After I got dressed, I grabbed the bottle and put it on a plate. I got out a butter knife, but of course it wasn't strong enough to cut the bottle. So I grabbed a much better knife that I had bought from a traveling salesman a few years back. This one lived up to its promise. It cut the bottle smoothly and evenly. The shampoo itself started oozing out in a thick globule, sort of spreading around my plate. I cut a chunk of the bottle into a bite-size portion, and ate into it.

Not surprisingly, the bottle was the most flavor. It tasted like smooth plastic, not coarse like a lego toy, more of a cheap three-ring binder. The shampoo itself actually had no taste. I wasn't milky enough, like I thought it would be. It was actually kind of difficult to eat. It was a bit thick, a bit like old yogurt.

Even so, I managed to finish the whole thing. After that I felt a bit funny. I wondered, should I call poison control? And I decided: no. I would wait this out. I sat there, staring at the wall. Then I ended up calling poison control anyway. Oh, how they laughed and laughed.


Monday, July 12, 2010

Story #97 - Took Soccer Dives

Hello! I hope you enjoyed your 4th of July / Canada Day celebrations. If you have a bad decision story you would like to share, let me know! I personally did not make any decisions that were too bad, but I know that these people did. In any case, please enjoy today's story.


Took Soccer Dives
by Dan Schwartz

I wanted to live in the land of bad decisions. In order to live in the land of bad decisions, you have to make some bad decisions.

I was sitting on the train, reading a newspaper, when a man accidentally hit me on the back of the head as he was walking past. "I'm sorry," he said.

There was a split second where I wondered what I was going to do, and then my decision was made. I hurled myself onto the ground, holding my head, turning myself over, and crying. I tried to tear out some of my hair for good measure. After that I sprawled into kind of a spread eagle position, face down on the floor, hoping that I could will myself to bleed.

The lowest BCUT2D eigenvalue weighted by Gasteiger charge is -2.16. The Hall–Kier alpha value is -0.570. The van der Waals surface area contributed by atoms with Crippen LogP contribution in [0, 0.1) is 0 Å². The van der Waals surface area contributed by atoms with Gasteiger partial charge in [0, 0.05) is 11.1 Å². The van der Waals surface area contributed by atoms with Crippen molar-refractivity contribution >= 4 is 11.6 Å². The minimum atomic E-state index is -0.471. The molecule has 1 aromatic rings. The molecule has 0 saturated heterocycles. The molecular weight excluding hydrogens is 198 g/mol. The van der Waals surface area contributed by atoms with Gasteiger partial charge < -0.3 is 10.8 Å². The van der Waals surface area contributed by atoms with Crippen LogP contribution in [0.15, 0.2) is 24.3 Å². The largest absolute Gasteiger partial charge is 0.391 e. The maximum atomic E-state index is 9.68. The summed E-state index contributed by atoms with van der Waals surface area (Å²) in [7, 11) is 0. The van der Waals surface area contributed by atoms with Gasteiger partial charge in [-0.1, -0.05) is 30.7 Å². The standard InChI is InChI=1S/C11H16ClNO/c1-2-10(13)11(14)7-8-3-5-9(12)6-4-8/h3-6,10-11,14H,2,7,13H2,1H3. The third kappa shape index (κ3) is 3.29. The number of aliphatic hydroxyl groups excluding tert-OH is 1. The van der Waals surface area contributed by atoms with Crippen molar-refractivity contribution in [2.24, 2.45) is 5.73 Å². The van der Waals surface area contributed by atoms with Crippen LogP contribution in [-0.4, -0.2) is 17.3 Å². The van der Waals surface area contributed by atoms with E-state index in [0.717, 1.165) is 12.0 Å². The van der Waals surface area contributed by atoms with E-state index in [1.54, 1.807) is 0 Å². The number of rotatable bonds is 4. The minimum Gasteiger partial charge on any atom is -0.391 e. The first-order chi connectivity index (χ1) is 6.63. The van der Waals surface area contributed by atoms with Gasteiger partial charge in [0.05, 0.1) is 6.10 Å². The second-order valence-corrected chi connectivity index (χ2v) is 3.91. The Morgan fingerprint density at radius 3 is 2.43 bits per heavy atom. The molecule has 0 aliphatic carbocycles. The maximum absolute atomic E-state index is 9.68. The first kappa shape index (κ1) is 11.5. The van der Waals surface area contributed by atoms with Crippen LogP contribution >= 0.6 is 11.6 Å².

After a while I looked up. The man who hit me had gotten off the train minutes earlier. Everyone else was back to reading their newspapers. Not even the train security guy was looking at me. I stood up, brushed off a stray candy wrapper, and sat down. I wondered if I ought to go to the hospital.

I decided that I needed to try this in a more public place. I got off the train downtown, and headed toward a big crowd. I waited until someone bumped my shoulder, then took to the sidewalk (which actually hurt even more) and curled up into a little fetal ball, sobbing, asking somebody, anybody to help me. What was I waiting for? I wasn't hoping to punish anybody, nor did I actually wanted help. What I really wanted was a circle to form, where I would be in the center, and everybody would be looking at me. However, this never happened.

Eventually I got fed up and started hitting people on purpose, then falling down in agony. It still didn't work. Eventually I punched a cop. He didn't buy my story that he broke my hand, but he did help me out with my technique by tasering the shit out of me.

Out of all of this, if it can be said that I learned anything, it was that there are times when taking dives is appropriate and there are times when this is not appropriate.